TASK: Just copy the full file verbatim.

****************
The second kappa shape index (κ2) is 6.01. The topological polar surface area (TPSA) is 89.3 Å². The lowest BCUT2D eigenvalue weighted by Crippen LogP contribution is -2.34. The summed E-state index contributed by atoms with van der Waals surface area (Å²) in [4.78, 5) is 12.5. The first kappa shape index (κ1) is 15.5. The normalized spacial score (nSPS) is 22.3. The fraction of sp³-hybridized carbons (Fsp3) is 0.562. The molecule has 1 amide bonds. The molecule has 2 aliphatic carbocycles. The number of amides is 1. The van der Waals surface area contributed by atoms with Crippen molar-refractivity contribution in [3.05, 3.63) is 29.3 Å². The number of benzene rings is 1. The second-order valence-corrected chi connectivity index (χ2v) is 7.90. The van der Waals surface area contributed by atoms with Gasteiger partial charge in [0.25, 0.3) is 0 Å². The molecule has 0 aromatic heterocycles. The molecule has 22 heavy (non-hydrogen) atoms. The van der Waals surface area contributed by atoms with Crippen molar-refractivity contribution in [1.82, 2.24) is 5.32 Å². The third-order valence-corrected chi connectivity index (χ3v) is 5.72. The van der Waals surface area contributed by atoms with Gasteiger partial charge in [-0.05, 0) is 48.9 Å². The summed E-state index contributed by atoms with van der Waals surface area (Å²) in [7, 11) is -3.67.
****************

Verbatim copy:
The second kappa shape index (κ2) is 6.01. The topological polar surface area (TPSA) is 89.3 Å². The lowest BCUT2D eigenvalue weighted by Crippen LogP contribution is -2.34. The summed E-state index contributed by atoms with van der Waals surface area (Å²) in [4.78, 5) is 12.5. The first kappa shape index (κ1) is 15.5. The normalized spacial score (nSPS) is 22.3. The fraction of sp³-hybridized carbons (Fsp3) is 0.562. The molecule has 1 amide bonds. The molecule has 2 aliphatic carbocycles. The number of amides is 1. The van der Waals surface area contributed by atoms with Crippen molar-refractivity contribution in [3.05, 3.63) is 29.3 Å². The number of benzene rings is 1. The second-order valence-corrected chi connectivity index (χ2v) is 7.90. The van der Waals surface area contributed by atoms with Gasteiger partial charge in [0.25, 0.3) is 0 Å². The molecule has 0 aromatic heterocycles. The molecule has 22 heavy (non-hydrogen) atoms. The van der Waals surface area contributed by atoms with Crippen molar-refractivity contribution in [1.82, 2.24) is 5.32 Å². The third-order valence-corrected chi connectivity index (χ3v) is 5.72. The van der Waals surface area contributed by atoms with Gasteiger partial charge in [-0.05, 0) is 48.9 Å². The summed E-state index contributed by atoms with van der Waals surface area (Å²) in [7, 11) is -3.67.